At this point, I must make a confession: I have been intently avoiding any comment on the most important element of the comics. That is because it is very difficult to me, both from a philosophical perspective and in practical terms. However: The art. The. Art. Is. Astounding. It is marvelous. It is like nothing you have ever seen anywhere else, or will again, perhaps. Oh, in terms of technical skill François Schuiten is not unique, no, nothing like unique: very technically capable, but no more so than hundreds of other artists, dozens of comics artists. It's what he uses that skill for that makes the difference: a hundred architectural panoramas of note-perfect style and boundless imagination — and the characters move about in them. True to its name, the series isn't even really about those characters: it's about the cities themselves, and their various characters and fates.

Perhaps you will not agree with me on this matter of taste. In fact, I assume at least some of you won't; strange otherwise, taste being what it is. I strongly endorse that. But you should at least find out for yourselves.

A book by Blossfeldt falls into the Obscure World — and if you don't know who that is, then that's okay too — and the people who find it,
unfamiliar with magnification photography, believe them to be images of giant plants...

Right, where do I get the goods?
Well, most of it was never translated into English. The best thing is to speak French, of course; second-best is German or Danish, both of which languages I believe the entire series has been translated into. Failing that, NBM put out some of the albums, but, for the most part, didn't do so well. In English translations, the series is called Cities of the Fantastic, which is, of course, an unbelievable pile of rot. The English editions also suffer from various flaws, from the bad blocking-out of French and poorly-fitting replacement text in Brüsel to the shitty printing in Fever in Urbicand (we will avoid discussing the translation of the title at this time). I own the French edition of this latter album, in hardcover; a friend, the English softcover, which cost him as much as mine did me. Consequently, I have been able to compare them side by side, and can say this with some degree of certainty: the English printing is terrible. A frequent problem is way, way too much ink applied, turning large parts of panels into solid black where things are visible in the original. This is not something you should endorse with your money. The English version of The Invisible Frontier is nice, however. You could buy those two albums. Update, a decade later: Alaxis Press has finally started producing English translations of the comics in decent quality, albeit very slowly! They're currently being published by IDW.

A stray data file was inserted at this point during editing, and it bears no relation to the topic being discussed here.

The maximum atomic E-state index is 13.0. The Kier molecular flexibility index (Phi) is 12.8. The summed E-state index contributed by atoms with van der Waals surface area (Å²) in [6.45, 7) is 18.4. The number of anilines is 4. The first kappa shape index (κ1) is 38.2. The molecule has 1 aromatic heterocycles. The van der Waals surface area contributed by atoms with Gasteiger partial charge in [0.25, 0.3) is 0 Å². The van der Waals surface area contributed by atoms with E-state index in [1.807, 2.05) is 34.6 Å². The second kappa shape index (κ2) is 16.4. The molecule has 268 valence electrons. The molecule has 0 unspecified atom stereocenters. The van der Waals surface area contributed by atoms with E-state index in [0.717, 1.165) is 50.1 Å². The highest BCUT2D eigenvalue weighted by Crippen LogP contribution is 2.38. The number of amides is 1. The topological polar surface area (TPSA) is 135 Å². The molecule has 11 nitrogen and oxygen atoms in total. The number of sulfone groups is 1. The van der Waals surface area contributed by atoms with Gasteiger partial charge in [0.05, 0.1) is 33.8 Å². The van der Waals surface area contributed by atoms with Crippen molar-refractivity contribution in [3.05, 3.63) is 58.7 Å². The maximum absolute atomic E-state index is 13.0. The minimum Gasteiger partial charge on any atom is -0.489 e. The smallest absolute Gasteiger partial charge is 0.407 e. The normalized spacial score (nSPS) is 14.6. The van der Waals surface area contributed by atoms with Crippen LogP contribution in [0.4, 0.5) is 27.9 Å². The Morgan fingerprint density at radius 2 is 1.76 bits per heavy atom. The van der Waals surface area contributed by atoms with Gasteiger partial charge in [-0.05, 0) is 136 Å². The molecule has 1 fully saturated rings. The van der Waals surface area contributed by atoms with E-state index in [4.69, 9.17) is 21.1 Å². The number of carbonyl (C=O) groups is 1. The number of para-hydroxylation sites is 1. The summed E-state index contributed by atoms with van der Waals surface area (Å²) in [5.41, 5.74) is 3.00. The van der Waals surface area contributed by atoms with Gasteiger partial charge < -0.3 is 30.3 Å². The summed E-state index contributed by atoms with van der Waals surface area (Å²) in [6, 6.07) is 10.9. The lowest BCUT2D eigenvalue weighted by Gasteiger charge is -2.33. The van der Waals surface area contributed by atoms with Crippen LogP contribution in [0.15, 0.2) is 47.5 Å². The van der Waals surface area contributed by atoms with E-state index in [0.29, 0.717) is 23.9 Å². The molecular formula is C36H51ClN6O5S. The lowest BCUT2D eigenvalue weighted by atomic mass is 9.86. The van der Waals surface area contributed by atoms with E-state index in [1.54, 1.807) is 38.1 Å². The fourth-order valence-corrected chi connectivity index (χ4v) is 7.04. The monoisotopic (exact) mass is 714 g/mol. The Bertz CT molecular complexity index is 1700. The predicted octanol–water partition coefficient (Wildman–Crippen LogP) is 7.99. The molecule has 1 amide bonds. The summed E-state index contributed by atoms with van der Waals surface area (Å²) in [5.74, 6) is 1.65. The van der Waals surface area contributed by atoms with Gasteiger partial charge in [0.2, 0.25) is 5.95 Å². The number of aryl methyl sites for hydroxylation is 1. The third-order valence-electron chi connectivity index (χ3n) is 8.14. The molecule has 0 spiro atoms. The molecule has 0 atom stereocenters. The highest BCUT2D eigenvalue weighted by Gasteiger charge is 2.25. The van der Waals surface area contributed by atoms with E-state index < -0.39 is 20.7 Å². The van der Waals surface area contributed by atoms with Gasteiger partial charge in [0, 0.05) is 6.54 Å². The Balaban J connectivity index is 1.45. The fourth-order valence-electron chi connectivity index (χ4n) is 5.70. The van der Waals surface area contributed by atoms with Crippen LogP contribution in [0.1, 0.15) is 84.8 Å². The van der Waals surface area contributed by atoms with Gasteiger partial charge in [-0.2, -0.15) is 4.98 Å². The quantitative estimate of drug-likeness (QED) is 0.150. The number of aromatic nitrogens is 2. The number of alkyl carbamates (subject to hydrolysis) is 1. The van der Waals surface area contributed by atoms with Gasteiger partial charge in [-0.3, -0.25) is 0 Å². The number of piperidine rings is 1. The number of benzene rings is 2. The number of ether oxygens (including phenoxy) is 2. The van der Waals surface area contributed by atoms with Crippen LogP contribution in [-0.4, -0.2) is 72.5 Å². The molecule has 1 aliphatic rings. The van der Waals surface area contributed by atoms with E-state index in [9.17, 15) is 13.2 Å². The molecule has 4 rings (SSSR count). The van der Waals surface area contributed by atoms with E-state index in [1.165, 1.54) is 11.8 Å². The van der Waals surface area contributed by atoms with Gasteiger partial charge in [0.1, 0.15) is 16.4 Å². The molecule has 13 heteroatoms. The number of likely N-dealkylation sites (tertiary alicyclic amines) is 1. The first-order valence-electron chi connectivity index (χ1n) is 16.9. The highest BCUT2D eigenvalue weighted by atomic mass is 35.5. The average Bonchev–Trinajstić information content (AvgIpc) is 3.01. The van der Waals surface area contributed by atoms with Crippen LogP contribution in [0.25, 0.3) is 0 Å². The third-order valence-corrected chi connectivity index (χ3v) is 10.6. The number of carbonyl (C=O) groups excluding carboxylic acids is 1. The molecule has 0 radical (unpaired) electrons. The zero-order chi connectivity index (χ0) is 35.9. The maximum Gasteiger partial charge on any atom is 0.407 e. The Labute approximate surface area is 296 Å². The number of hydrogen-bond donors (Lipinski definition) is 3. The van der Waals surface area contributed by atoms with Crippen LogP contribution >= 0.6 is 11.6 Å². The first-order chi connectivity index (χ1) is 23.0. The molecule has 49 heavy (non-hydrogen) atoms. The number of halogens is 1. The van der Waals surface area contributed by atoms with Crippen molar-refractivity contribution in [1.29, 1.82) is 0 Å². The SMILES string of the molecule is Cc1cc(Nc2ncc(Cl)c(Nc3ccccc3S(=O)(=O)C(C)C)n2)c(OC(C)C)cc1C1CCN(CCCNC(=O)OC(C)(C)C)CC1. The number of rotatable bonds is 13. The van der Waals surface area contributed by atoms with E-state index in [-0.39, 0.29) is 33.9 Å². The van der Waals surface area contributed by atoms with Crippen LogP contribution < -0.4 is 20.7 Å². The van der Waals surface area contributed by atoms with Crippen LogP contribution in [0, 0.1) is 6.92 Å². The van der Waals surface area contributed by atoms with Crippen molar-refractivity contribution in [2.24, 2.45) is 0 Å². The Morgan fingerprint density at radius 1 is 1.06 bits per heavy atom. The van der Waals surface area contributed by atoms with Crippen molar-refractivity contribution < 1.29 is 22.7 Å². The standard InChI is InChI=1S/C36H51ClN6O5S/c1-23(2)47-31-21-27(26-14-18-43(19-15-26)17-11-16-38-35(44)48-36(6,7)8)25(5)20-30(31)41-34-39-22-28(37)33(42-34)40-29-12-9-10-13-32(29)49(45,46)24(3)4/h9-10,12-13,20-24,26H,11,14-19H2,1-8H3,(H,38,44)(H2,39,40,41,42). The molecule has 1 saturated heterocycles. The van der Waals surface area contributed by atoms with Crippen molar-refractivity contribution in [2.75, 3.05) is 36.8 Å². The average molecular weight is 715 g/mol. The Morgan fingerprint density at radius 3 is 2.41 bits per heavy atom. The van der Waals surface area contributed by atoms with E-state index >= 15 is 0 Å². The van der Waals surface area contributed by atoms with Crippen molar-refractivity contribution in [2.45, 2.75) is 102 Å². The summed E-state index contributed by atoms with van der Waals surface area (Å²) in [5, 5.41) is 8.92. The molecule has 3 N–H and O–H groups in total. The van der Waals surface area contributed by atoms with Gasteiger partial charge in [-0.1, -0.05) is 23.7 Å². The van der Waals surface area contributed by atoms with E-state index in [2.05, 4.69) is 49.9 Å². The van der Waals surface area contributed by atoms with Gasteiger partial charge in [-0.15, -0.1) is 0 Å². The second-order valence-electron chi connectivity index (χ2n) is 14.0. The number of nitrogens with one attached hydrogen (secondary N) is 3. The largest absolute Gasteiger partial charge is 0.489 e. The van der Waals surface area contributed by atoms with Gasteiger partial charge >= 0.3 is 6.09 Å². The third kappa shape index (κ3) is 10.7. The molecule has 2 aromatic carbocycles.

If you do read French, it's a short bop to the Casterman site, and there's no reason you should buy the translations. Avaunt, laggard!

A genius young mapmaker is enlisted in creating a three-dimensional map of his country, but when the imperialist government wants the map »clarified«
to better show the justification for their intended conquest, the birthmarks on a girl's back may be the only way to preserve the truth...


The following albums are by no means all that has been put out for the Cités Obscures, but they should all be readily available:

Les Murailles de Samaris
La Fièvre d'Urbicande
La Tour
La Route d'Armilia
L'Écho des Cités
Mary la Penchée
L'Enfant Penchée
Le Guide des Cités
L'Ombre d'un Homme
La Frontiére Invisible, 1 & 2
La Théorie du Grain de Sable, 1 & 2
Souvenirs de l'Éternel Présent

The official website is Éditions Casterman reside where you would expect to find them, at